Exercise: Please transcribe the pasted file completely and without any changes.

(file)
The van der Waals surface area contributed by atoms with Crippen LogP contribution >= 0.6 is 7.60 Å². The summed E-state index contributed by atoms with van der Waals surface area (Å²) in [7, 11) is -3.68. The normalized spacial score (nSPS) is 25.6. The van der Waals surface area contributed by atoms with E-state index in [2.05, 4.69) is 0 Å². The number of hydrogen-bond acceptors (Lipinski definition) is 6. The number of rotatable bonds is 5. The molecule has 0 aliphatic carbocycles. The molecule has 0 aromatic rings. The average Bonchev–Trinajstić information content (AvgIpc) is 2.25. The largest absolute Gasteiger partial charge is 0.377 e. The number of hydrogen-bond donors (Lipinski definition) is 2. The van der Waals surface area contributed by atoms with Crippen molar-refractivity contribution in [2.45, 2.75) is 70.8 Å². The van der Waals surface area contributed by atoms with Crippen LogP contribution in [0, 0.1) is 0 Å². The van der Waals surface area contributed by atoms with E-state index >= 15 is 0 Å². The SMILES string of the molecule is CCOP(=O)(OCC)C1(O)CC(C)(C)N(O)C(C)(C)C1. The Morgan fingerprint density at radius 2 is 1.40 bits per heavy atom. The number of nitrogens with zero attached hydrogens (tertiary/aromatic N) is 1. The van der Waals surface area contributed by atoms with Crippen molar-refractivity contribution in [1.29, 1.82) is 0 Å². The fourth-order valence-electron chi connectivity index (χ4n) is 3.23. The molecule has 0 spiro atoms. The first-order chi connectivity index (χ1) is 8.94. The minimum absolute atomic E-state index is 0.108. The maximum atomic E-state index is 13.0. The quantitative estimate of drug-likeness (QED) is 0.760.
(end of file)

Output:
The van der Waals surface area contributed by atoms with Crippen LogP contribution >= 0.6 is 7.60 Å². The summed E-state index contributed by atoms with van der Waals surface area (Å²) in [7, 11) is -3.68. The normalized spacial score (nSPS) is 25.6. The van der Waals surface area contributed by atoms with E-state index in [2.05, 4.69) is 0 Å². The number of hydrogen-bond acceptors (Lipinski definition) is 6. The number of rotatable bonds is 5. The molecule has 0 aliphatic carbocycles. The molecule has 0 aromatic rings. The average Bonchev–Trinajstić information content (AvgIpc) is 2.25. The largest absolute Gasteiger partial charge is 0.377 e. The number of hydrogen-bond donors (Lipinski definition) is 2. The van der Waals surface area contributed by atoms with Crippen molar-refractivity contribution in [2.45, 2.75) is 70.8 Å². The van der Waals surface area contributed by atoms with Crippen LogP contribution in [0, 0.1) is 0 Å². The van der Waals surface area contributed by atoms with E-state index >= 15 is 0 Å². The SMILES string of the molecule is CCOP(=O)(OCC)C1(O)CC(C)(C)N(O)C(C)(C)C1. The Morgan fingerprint density at radius 2 is 1.40 bits per heavy atom. The number of nitrogens with zero attached hydrogens (tertiary/aromatic N) is 1. The van der Waals surface area contributed by atoms with Crippen molar-refractivity contribution in [1.29, 1.82) is 0 Å². The fourth-order valence-electron chi connectivity index (χ4n) is 3.23. The molecule has 0 spiro atoms. The first-order chi connectivity index (χ1) is 8.94. The minimum absolute atomic E-state index is 0.108. The maximum atomic E-state index is 13.0. The quantitative estimate of drug-likeness (QED) is 0.760.